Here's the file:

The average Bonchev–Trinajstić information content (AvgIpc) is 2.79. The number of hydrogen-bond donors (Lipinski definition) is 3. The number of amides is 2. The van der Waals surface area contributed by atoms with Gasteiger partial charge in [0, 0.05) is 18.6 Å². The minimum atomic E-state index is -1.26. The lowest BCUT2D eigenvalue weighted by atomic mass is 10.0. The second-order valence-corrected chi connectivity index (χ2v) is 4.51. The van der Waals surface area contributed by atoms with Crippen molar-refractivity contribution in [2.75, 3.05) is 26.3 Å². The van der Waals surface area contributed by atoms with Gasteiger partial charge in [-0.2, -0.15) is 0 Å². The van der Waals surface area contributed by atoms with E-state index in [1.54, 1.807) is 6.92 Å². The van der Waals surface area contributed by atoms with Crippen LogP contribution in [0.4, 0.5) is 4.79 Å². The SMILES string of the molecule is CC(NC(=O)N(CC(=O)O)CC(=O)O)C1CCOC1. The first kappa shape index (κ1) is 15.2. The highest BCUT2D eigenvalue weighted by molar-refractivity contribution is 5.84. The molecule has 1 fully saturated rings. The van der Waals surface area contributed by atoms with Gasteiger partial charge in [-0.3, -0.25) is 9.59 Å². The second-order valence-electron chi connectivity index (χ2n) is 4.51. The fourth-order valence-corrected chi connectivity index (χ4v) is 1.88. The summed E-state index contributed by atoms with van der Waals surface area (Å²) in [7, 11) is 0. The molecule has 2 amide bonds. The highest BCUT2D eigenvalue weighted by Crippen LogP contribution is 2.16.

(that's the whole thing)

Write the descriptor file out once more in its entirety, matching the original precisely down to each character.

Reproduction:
The average Bonchev–Trinajstić information content (AvgIpc) is 2.79. The number of hydrogen-bond donors (Lipinski definition) is 3. The number of amides is 2. The van der Waals surface area contributed by atoms with Gasteiger partial charge in [0, 0.05) is 18.6 Å². The minimum atomic E-state index is -1.26. The lowest BCUT2D eigenvalue weighted by atomic mass is 10.0. The second-order valence-corrected chi connectivity index (χ2v) is 4.51. The van der Waals surface area contributed by atoms with Crippen molar-refractivity contribution in [2.75, 3.05) is 26.3 Å². The van der Waals surface area contributed by atoms with Gasteiger partial charge in [-0.2, -0.15) is 0 Å². The van der Waals surface area contributed by atoms with E-state index in [1.54, 1.807) is 6.92 Å². The van der Waals surface area contributed by atoms with Crippen LogP contribution in [0.4, 0.5) is 4.79 Å². The SMILES string of the molecule is CC(NC(=O)N(CC(=O)O)CC(=O)O)C1CCOC1. The first kappa shape index (κ1) is 15.2. The highest BCUT2D eigenvalue weighted by molar-refractivity contribution is 5.84. The molecule has 1 fully saturated rings. The van der Waals surface area contributed by atoms with Gasteiger partial charge in [-0.3, -0.25) is 9.59 Å². The second-order valence-electron chi connectivity index (χ2n) is 4.51. The fourth-order valence-corrected chi connectivity index (χ4v) is 1.88. The summed E-state index contributed by atoms with van der Waals surface area (Å²) in [7, 11) is 0. The molecule has 2 amide bonds. The highest BCUT2D eigenvalue weighted by Crippen LogP contribution is 2.16.